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Coronavirus information
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Hospital staff dressed in protective equipment standby as a patient is taken out of an ambulance at Toronto's Mount Sinai Hospital on March 29, 2020.

Chris Young/The Canadian Press

As the death toll of the coronavirus pandemic mounts, some doctors are encouraging Canadians to plan for serious illness and possible death now, rather than leaving family and medical staff to make those difficult decisions once they become ill.

Having discussions around serious illness and death helps ensure people do not get unwanted care, such as cardiopulmonary resuscitation (CPR) or mechanical ventilation, said Daren Heyland, a professor of medicine in the department of critical care medicine at Queen’s University.

“One of the unspoken problems of critical care is that we often apply the wrong care to the wrong person… And so we have people in ICU (intensive care units) on mechanical ventilation who never would have wanted that in the first place,” Dr. Heyland said. “People ought to do this advanced planning for serious illness to ensure that they get the right care for them, and that their substitute decision makers have a less stressed experience filling that role.”

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As the pandemic continues, Dr. Heyland and other experts say it is important that people consider the care they would want and communicate their wishes with others. As of Monday afternoon, 66 Canadians had died of COVID-19.

Roughly 30 per cent of the general population and 70 per cent of individuals who are very ill already have a plan like an advanced directive, a legal document outlining one’s care wishes, according to Merril Pauls, a professor in the department of emergency medicine at the University of Manitoba and chair of the bioethics committee at the Canadian Association of Emergency Physicians. However, he said, these plans, sometimes known as living wills, do not always reach front line health providers. Obstacles to effective communication include people discussing plans with their lawyers but not their doctors or stashing documents in places where others can’t access them. Some patients also do not inform hospital staff about their end-of-life wishes, possibly because they go the hospital intending to get well, not to die, he said.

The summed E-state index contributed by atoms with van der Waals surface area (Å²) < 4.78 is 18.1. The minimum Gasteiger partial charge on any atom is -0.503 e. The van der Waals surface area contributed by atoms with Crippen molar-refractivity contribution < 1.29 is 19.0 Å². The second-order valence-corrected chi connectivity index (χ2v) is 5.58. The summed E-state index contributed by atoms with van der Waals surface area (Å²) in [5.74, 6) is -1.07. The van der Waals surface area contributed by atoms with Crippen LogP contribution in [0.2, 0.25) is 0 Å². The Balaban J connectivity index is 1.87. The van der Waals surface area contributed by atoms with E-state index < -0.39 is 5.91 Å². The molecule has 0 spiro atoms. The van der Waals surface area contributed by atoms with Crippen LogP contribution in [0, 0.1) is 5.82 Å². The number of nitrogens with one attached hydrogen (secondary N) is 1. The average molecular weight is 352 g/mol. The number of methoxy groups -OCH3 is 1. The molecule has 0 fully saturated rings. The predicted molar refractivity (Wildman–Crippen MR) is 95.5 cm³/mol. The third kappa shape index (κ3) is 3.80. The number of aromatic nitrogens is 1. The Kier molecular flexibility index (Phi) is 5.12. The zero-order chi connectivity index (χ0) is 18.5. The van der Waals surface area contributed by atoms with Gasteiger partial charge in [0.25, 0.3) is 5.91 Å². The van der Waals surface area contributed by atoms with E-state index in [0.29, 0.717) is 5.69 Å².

His association’s journal, the Canadian Journal of Emergency Medicine, recently published a paper emphasizing that in certain scenarios amid the pandemic, patients may not want life-sustaining therapies, such as intubation, mechanical ventilation and hemodialysis. In addition, those treatments will not always be successful. (Dr. Pauls noted there is a persistent notion among the public that these measures are more effective than they are.)

While some hospitals in the U.S. are reportedly considering universal “do not resuscitate” orders for all patients with COVID-19, Dr. Pauls said he did not know of any hospitals in Canada that are currently having to enact these types of policies.

He said discussions about people’s goals for care should be seen as routine, not scary or frightening.

It’s important to understand that traditional advanced care plans, which focus on end-of-life care for patients with terminal illnesses, are not very helpful in the current pandemic situation, Dr. Heyland said. People should now be planning for serious illness where there’s a possibility of death but also survival. That’s because when people catch pneumonia from this new coronavirus, it is a serious but not necessarily fatal illness. Critical care providers will need to make decisions about whether to use life-sustaining measures when they do not know what the outcome for their patients will be, he said.

“If we keep promoting the idea that we should be doing end-of-life care plans, it’s not going to be helpful to us as critical care doctors when we don’t know that this is your death,” he said.

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Planning for serious illness includes being able to readily answer, given your current state of health, how important it is for you to receive medical treatments that focus on prolonging your life versus maintaining the quality of your remaining life, Dr. Heyland said. You should articulate how important it is for doctors to do everything possible to keep you alive as long as possible versus wanting a natural death without being attached to machines, he advised.

At the same time, people need to be aware that their wishes may not always be what they get, said Dr. Heyland, who provides resources and guidance for “Advance Serious Illness Preparations and Planning” (ASIPP) on his website, planwellguide.com. He explained that certain procedures may not be appropriate for their condition. For instance, even if you wanted CPR, you would not receive it for brain death from a head trauma or stroke.

“Despite what you wished, you’re not going to get that,” he said.

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